Is retirement just a pipedream?

If you’re a baby boomer, are self employed or female this question may already be burning itself into your brain on a daily basis.

Baby boomers were the last generation to be told to provide for their families and there would be an Age Pension to support them for the last few years of their life.

The elephant in the room that no-one spoke about for a long time however was our aging demographic and our ever expanding Life Expectancy.

You see in 1960 a 65 year old woman had a life expectancy of 15.7 years, by 2005 that had blown out to 21.5 years.

It might not seem like much but those increases will mean that future governments are going to find it harder and harder to both fund Age Pensions from a diminishing tax base but also they’ll need to pay them out longer.

And with Life Expectancies getting longer and longer, there’s an increasing likelihood of families having multiple generations on Centre-link benefits at the same time. So, even your children may be unable to help you.

I’m not just talking about the people that you see on the current affairs shows of an evening but people who have been hard working all their life only to find they underestimated how much income they would need in retirement.

The government has already received advice that the Age pension entry age needs to be lifted to age 75. I don’t envy the government that enforces that for they surely won’t survive the next election.

So what can you do to avoid joining the ‘Tea and Toast’ brigade? The title given to pensioners whose diet extends no further than the name suggests as a result of insufficient funding.

Superannuation – A recent study by the Australian Womens Chamber of Commerce found that 53% of self employed women don’t contribute to Super and only 22% do so regularly.

This is an area where, as Grandma used to say ‘Every bit helps’ especially if you wait until after age 60 to draw your income, as it’s tax free. So even, an extra $10,000 in Super is better than the same amount in a bank account which is fully assessed at tax time.

Debts – While everyone has been talking about the effect on degraded investment markets over the last few years, the single biggest impact I’ve been seeing for pre-retirees is existing debt.

Have a good hard look at your existing debt structures and question their validity. Are there strategies you can use to reduce your debts that might not have been available to you 5 or 10 years ago.

Every dollar of debt you can wipe out now could be the difference in the quality of life and health you have after retirement.

Spending – I’m not one of those people that will tell you to start a strict budget and stick to it but if you don’t know where your money is going each month then you’re going to be in a world of pain in the future.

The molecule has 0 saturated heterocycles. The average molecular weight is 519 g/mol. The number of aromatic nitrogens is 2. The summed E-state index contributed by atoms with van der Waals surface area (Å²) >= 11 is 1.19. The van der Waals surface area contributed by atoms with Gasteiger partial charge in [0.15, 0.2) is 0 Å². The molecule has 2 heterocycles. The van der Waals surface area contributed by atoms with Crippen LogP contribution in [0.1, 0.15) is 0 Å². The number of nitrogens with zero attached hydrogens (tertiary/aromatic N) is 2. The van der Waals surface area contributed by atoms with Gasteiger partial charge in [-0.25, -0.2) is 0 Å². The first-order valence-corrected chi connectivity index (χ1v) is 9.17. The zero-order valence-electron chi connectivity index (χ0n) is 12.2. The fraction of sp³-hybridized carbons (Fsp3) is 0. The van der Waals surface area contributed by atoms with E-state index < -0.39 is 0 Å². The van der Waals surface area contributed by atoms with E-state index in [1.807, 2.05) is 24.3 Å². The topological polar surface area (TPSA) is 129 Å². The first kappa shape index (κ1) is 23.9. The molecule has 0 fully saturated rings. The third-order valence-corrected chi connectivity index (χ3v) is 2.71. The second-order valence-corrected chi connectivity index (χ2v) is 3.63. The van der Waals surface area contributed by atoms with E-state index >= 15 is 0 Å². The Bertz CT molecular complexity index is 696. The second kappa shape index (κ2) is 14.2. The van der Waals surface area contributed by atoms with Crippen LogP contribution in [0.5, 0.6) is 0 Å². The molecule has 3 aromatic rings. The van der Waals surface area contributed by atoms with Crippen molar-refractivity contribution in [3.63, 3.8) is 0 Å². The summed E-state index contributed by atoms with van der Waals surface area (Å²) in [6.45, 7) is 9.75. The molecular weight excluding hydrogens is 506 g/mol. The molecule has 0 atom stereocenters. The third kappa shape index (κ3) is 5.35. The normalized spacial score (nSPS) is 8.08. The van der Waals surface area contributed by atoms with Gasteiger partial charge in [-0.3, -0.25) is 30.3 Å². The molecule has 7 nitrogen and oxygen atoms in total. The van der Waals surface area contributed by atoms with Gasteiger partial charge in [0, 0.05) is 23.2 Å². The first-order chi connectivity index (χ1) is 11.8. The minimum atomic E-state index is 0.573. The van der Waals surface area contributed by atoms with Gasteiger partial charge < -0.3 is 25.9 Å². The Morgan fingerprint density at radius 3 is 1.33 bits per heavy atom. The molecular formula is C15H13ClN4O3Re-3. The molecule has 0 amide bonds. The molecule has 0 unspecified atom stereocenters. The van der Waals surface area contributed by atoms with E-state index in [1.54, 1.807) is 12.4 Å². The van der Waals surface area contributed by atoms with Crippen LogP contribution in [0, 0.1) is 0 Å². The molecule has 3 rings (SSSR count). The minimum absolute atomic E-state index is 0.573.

Start questioning your purchases. Look at the item in your hand, does it have a resale value? If it doesn’t then question whether you really need it.

No, you don’t have to live a life devoid of beautiful things but you might want to check in with yourself and make sure you don’t just have a spending problem.

Keep Working – This really is the simplest answer of all though as the longer you work then the longer you have to build savings.

Many people have complained to me in the past about not wanting to work past Age Pension age and they broadly fit into a few categories.

1) I’ve been working this long and the Age Pension is my right. To those I say: Only if you’re happy with the lifestyle that provides.

2) My aging body won’t allow me to continue in my career. There are a number of answers for this, starting with aggressively cut your spending now so you can save more for the future and become accustomed to a reduced lifestyle.

3) Change careers. This could be an option also for people that fit number 2 above. Technology these days, now allows us to study, learn new skills and share those skills with multitudes of people across a number of platforms. Perhaps you’ve had a lifetime hobby that can now be turned into a cashcow for you.

The short answer to all of this is that there are many answers to the retirement question and staring blankly at the wall isn’t one of them. If you need help, then please get some help.

The journey to retirement can be a hectic breathless sprint or you can stroll across the line knowing you’ve done everything you can to set yourself up for your twilight years.

One thought on “Is retirement just a pipedream?

  1. drcarls

    I really enjoyed this post – having just become self-employed in the last few months – and creeping up on the big 40 I realise now that I have some serious decisions to make – not the least of which is figuring out my own super now. Keep these posts coming Rodney – I love them.



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